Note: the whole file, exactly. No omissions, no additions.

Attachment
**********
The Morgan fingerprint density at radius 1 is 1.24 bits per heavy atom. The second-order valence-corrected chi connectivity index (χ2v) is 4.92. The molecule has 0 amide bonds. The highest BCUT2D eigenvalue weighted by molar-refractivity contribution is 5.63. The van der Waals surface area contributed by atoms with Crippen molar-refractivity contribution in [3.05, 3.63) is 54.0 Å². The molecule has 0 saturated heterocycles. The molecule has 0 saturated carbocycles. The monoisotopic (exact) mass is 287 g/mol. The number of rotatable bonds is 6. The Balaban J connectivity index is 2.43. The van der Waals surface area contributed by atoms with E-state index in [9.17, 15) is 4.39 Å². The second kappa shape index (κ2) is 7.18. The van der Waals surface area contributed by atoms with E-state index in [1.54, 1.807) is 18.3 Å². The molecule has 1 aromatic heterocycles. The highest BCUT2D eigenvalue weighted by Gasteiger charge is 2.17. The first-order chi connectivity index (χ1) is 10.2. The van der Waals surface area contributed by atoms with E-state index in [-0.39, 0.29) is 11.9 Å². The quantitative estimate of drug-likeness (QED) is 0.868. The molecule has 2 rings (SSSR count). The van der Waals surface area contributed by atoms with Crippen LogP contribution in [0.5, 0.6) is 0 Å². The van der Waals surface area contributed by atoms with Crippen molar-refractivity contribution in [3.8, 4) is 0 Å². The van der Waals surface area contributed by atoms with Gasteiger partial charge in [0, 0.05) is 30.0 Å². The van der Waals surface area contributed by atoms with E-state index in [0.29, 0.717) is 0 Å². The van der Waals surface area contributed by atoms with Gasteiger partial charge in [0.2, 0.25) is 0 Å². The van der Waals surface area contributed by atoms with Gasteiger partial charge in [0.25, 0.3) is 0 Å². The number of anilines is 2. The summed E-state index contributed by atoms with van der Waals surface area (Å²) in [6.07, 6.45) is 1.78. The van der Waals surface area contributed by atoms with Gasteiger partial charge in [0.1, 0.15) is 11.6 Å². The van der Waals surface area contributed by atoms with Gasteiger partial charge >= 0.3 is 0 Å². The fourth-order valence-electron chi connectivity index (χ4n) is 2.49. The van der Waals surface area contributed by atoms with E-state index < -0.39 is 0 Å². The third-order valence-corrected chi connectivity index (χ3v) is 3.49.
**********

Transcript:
The Morgan fingerprint density at radius 1 is 1.24 bits per heavy atom. The second-order valence-corrected chi connectivity index (χ2v) is 4.92. The molecule has 0 amide bonds. The highest BCUT2D eigenvalue weighted by molar-refractivity contribution is 5.63. The van der Waals surface area contributed by atoms with Crippen molar-refractivity contribution in [3.05, 3.63) is 54.0 Å². The molecule has 0 saturated heterocycles. The molecule has 0 saturated carbocycles. The monoisotopic (exact) mass is 287 g/mol. The number of rotatable bonds is 6. The Balaban J connectivity index is 2.43. The van der Waals surface area contributed by atoms with E-state index in [9.17, 15) is 4.39 Å². The second kappa shape index (κ2) is 7.18. The van der Waals surface area contributed by atoms with E-state index in [1.54, 1.807) is 18.3 Å². The molecule has 1 aromatic heterocycles. The highest BCUT2D eigenvalue weighted by Gasteiger charge is 2.17. The first-order chi connectivity index (χ1) is 10.2. The van der Waals surface area contributed by atoms with E-state index in [-0.39, 0.29) is 11.9 Å². The quantitative estimate of drug-likeness (QED) is 0.868. The molecule has 2 rings (SSSR count). The van der Waals surface area contributed by atoms with Crippen LogP contribution in [0.5, 0.6) is 0 Å². The van der Waals surface area contributed by atoms with Crippen molar-refractivity contribution in [3.8, 4) is 0 Å². The van der Waals surface area contributed by atoms with Gasteiger partial charge in [0, 0.05) is 30.0 Å². The van der Waals surface area contributed by atoms with E-state index in [0.29, 0.717) is 0 Å². The van der Waals surface area contributed by atoms with Gasteiger partial charge in [0.2, 0.25) is 0 Å². The van der Waals surface area contributed by atoms with Gasteiger partial charge in [0.25, 0.3) is 0 Å². The number of anilines is 2. The summed E-state index contributed by atoms with van der Waals surface area (Å²) in [6.07, 6.45) is 1.78. The van der Waals surface area contributed by atoms with Gasteiger partial charge in [0.1, 0.15) is 11.6 Å². The van der Waals surface area contributed by atoms with Gasteiger partial charge >= 0.3 is 0 Å². The fourth-order valence-electron chi connectivity index (χ4n) is 2.49. The van der Waals surface area contributed by atoms with E-state index < -0.39 is 0 Å². The third-order valence-corrected chi connectivity index (χ3v) is 3.49.